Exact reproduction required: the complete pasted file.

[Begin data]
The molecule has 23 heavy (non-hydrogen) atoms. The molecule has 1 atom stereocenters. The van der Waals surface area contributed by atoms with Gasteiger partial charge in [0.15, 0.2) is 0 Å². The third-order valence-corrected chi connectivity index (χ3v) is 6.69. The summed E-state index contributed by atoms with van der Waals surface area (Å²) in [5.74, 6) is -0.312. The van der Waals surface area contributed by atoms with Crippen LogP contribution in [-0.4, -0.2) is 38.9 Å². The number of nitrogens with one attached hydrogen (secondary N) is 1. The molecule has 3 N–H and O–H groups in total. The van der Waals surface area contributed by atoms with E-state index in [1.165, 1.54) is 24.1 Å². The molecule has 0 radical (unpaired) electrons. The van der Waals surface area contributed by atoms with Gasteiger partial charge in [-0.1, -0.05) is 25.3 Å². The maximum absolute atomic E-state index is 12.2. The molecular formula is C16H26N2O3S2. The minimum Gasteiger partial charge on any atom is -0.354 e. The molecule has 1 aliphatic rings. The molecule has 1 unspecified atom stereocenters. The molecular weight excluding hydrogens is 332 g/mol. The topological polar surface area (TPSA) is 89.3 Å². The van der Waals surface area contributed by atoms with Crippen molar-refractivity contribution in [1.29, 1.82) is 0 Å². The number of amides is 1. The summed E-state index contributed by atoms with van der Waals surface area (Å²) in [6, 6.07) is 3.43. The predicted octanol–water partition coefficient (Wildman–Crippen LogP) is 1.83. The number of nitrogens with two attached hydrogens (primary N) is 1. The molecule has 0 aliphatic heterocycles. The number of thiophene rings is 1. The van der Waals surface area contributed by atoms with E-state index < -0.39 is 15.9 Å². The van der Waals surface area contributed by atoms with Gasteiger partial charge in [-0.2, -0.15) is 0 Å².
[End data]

The molecule has 23 heavy (non-hydrogen) atoms. The molecule has 1 atom stereocenters. The van der Waals surface area contributed by atoms with Gasteiger partial charge in [0.15, 0.2) is 0 Å². The third-order valence-corrected chi connectivity index (χ3v) is 6.69. The summed E-state index contributed by atoms with van der Waals surface area (Å²) in [5.74, 6) is -0.312. The van der Waals surface area contributed by atoms with Crippen LogP contribution in [-0.4, -0.2) is 38.9 Å². The number of nitrogens with one attached hydrogen (secondary N) is 1. The molecule has 3 N–H and O–H groups in total. The van der Waals surface area contributed by atoms with E-state index in [1.165, 1.54) is 24.1 Å². The molecule has 0 radical (unpaired) electrons. The van der Waals surface area contributed by atoms with Gasteiger partial charge in [-0.1, -0.05) is 25.3 Å². The maximum absolute atomic E-state index is 12.2. The molecular formula is C16H26N2O3S2. The minimum Gasteiger partial charge on any atom is -0.354 e. The molecule has 1 aliphatic rings. The molecule has 1 unspecified atom stereocenters. The molecular weight excluding hydrogens is 332 g/mol. The topological polar surface area (TPSA) is 89.3 Å². The van der Waals surface area contributed by atoms with Crippen molar-refractivity contribution in [1.29, 1.82) is 0 Å². The number of amides is 1. The summed E-state index contributed by atoms with van der Waals surface area (Å²) in [6, 6.07) is 3.43. The predicted octanol–water partition coefficient (Wildman–Crippen LogP) is 1.83. The number of nitrogens with two attached hydrogens (primary N) is 1. The molecule has 0 aliphatic heterocycles. The number of thiophene rings is 1. The van der Waals surface area contributed by atoms with E-state index < -0.39 is 15.9 Å². The van der Waals surface area contributed by atoms with Gasteiger partial charge in [-0.2, -0.15) is 0 Å².